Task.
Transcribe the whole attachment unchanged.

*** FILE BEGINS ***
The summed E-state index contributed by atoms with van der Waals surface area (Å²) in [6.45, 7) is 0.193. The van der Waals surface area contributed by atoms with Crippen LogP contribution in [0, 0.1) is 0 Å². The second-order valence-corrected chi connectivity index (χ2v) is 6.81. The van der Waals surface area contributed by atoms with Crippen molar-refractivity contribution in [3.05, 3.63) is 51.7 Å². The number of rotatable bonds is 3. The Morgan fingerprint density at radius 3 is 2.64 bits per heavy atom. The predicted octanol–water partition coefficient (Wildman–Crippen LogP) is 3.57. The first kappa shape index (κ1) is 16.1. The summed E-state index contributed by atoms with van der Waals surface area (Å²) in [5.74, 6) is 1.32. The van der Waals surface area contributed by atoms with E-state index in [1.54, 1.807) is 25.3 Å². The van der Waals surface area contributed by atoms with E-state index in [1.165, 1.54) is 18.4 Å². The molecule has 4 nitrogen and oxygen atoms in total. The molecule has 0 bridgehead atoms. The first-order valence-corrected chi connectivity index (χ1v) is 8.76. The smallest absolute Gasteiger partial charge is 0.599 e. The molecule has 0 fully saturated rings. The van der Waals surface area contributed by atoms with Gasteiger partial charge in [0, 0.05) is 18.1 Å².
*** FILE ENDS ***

The summed E-state index contributed by atoms with van der Waals surface area (Å²) in [6.45, 7) is 0.193. The van der Waals surface area contributed by atoms with Crippen LogP contribution in [0, 0.1) is 0 Å². The second-order valence-corrected chi connectivity index (χ2v) is 6.81. The van der Waals surface area contributed by atoms with Crippen molar-refractivity contribution in [3.05, 3.63) is 51.7 Å². The number of rotatable bonds is 3. The Morgan fingerprint density at radius 3 is 2.64 bits per heavy atom. The predicted octanol–water partition coefficient (Wildman–Crippen LogP) is 3.57. The first kappa shape index (κ1) is 16.1. The summed E-state index contributed by atoms with van der Waals surface area (Å²) in [5.74, 6) is 1.32. The van der Waals surface area contributed by atoms with E-state index in [1.54, 1.807) is 25.3 Å². The van der Waals surface area contributed by atoms with E-state index in [1.165, 1.54) is 18.4 Å². The molecule has 4 nitrogen and oxygen atoms in total. The molecule has 0 bridgehead atoms. The first-order valence-corrected chi connectivity index (χ1v) is 8.76. The smallest absolute Gasteiger partial charge is 0.599 e. The molecule has 0 fully saturated rings. The van der Waals surface area contributed by atoms with Gasteiger partial charge in [0, 0.05) is 18.1 Å².